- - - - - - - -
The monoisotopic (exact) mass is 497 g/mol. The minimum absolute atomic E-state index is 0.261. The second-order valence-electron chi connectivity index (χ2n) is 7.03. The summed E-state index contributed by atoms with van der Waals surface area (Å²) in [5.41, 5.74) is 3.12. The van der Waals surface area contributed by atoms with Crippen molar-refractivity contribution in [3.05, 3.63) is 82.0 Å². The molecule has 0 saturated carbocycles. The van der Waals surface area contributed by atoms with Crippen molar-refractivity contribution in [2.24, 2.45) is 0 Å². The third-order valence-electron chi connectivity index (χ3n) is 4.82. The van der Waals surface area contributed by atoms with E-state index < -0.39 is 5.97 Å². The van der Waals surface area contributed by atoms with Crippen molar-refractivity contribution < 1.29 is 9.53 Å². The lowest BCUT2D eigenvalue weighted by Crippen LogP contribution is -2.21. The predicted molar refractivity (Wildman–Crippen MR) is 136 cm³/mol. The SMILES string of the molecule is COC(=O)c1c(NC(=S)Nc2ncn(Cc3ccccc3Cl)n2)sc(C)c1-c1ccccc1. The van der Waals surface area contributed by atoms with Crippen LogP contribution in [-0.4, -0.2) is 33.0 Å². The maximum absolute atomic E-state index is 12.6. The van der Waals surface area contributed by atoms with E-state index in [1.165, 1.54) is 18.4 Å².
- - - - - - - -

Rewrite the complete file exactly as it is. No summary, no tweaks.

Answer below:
The monoisotopic (exact) mass is 497 g/mol. The minimum absolute atomic E-state index is 0.261. The second-order valence-electron chi connectivity index (χ2n) is 7.03. The summed E-state index contributed by atoms with van der Waals surface area (Å²) in [5.41, 5.74) is 3.12. The van der Waals surface area contributed by atoms with Crippen molar-refractivity contribution in [3.05, 3.63) is 82.0 Å². The molecule has 0 saturated carbocycles. The van der Waals surface area contributed by atoms with Crippen molar-refractivity contribution in [2.24, 2.45) is 0 Å². The third-order valence-electron chi connectivity index (χ3n) is 4.82. The van der Waals surface area contributed by atoms with E-state index < -0.39 is 5.97 Å². The van der Waals surface area contributed by atoms with Crippen molar-refractivity contribution < 1.29 is 9.53 Å². The lowest BCUT2D eigenvalue weighted by Crippen LogP contribution is -2.21. The predicted molar refractivity (Wildman–Crippen MR) is 136 cm³/mol. The SMILES string of the molecule is COC(=O)c1c(NC(=S)Nc2ncn(Cc3ccccc3Cl)n2)sc(C)c1-c1ccccc1. The van der Waals surface area contributed by atoms with Crippen LogP contribution in [-0.4, -0.2) is 33.0 Å². The maximum absolute atomic E-state index is 12.6. The van der Waals surface area contributed by atoms with E-state index in [1.165, 1.54) is 18.4 Å².